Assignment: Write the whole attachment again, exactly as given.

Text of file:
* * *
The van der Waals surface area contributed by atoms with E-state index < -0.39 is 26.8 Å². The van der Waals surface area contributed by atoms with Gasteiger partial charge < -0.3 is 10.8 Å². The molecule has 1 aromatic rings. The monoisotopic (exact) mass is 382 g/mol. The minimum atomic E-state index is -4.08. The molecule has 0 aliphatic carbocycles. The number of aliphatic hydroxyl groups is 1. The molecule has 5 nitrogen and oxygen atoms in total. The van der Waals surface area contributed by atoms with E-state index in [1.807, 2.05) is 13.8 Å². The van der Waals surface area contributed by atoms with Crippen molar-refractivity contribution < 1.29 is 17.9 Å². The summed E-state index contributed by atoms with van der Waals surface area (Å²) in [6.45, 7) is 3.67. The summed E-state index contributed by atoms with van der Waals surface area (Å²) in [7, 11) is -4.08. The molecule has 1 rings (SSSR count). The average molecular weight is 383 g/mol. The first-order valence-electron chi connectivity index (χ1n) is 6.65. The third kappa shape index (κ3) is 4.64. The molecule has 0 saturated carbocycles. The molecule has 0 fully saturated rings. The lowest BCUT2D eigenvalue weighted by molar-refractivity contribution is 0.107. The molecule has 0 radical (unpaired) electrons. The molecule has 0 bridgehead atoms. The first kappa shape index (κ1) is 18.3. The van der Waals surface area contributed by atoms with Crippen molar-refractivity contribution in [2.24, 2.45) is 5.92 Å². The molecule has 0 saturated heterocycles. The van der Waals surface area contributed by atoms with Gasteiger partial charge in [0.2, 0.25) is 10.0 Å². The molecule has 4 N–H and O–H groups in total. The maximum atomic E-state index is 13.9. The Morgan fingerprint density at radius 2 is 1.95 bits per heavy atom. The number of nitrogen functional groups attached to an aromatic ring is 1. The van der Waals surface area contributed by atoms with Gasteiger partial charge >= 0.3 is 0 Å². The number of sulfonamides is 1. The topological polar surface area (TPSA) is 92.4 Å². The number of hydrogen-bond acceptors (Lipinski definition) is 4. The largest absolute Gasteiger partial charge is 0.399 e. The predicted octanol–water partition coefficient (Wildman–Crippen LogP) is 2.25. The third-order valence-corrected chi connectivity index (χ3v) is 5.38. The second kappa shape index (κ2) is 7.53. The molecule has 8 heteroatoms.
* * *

The van der Waals surface area contributed by atoms with E-state index < -0.39 is 26.8 Å². The van der Waals surface area contributed by atoms with Gasteiger partial charge < -0.3 is 10.8 Å². The molecule has 1 aromatic rings. The monoisotopic (exact) mass is 382 g/mol. The minimum atomic E-state index is -4.08. The molecule has 0 aliphatic carbocycles. The number of aliphatic hydroxyl groups is 1. The molecule has 5 nitrogen and oxygen atoms in total. The van der Waals surface area contributed by atoms with E-state index in [1.807, 2.05) is 13.8 Å². The van der Waals surface area contributed by atoms with Crippen molar-refractivity contribution < 1.29 is 17.9 Å². The summed E-state index contributed by atoms with van der Waals surface area (Å²) in [6.45, 7) is 3.67. The summed E-state index contributed by atoms with van der Waals surface area (Å²) in [7, 11) is -4.08. The molecule has 1 rings (SSSR count). The average molecular weight is 383 g/mol. The first-order valence-electron chi connectivity index (χ1n) is 6.65. The third kappa shape index (κ3) is 4.64. The molecule has 0 saturated carbocycles. The molecule has 0 fully saturated rings. The lowest BCUT2D eigenvalue weighted by molar-refractivity contribution is 0.107. The molecule has 0 radical (unpaired) electrons. The molecule has 0 bridgehead atoms. The first kappa shape index (κ1) is 18.3. The van der Waals surface area contributed by atoms with Crippen molar-refractivity contribution in [2.24, 2.45) is 5.92 Å². The molecule has 0 saturated heterocycles. The van der Waals surface area contributed by atoms with Gasteiger partial charge in [0.2, 0.25) is 10.0 Å². The molecule has 4 N–H and O–H groups in total. The maximum atomic E-state index is 13.9. The Morgan fingerprint density at radius 2 is 1.95 bits per heavy atom. The number of nitrogen functional groups attached to an aromatic ring is 1. The van der Waals surface area contributed by atoms with Gasteiger partial charge >= 0.3 is 0 Å². The number of sulfonamides is 1. The topological polar surface area (TPSA) is 92.4 Å². The number of hydrogen-bond acceptors (Lipinski definition) is 4. The largest absolute Gasteiger partial charge is 0.399 e. The predicted octanol–water partition coefficient (Wildman–Crippen LogP) is 2.25. The third-order valence-corrected chi connectivity index (χ3v) is 5.38. The second kappa shape index (κ2) is 7.53. The molecule has 8 heteroatoms.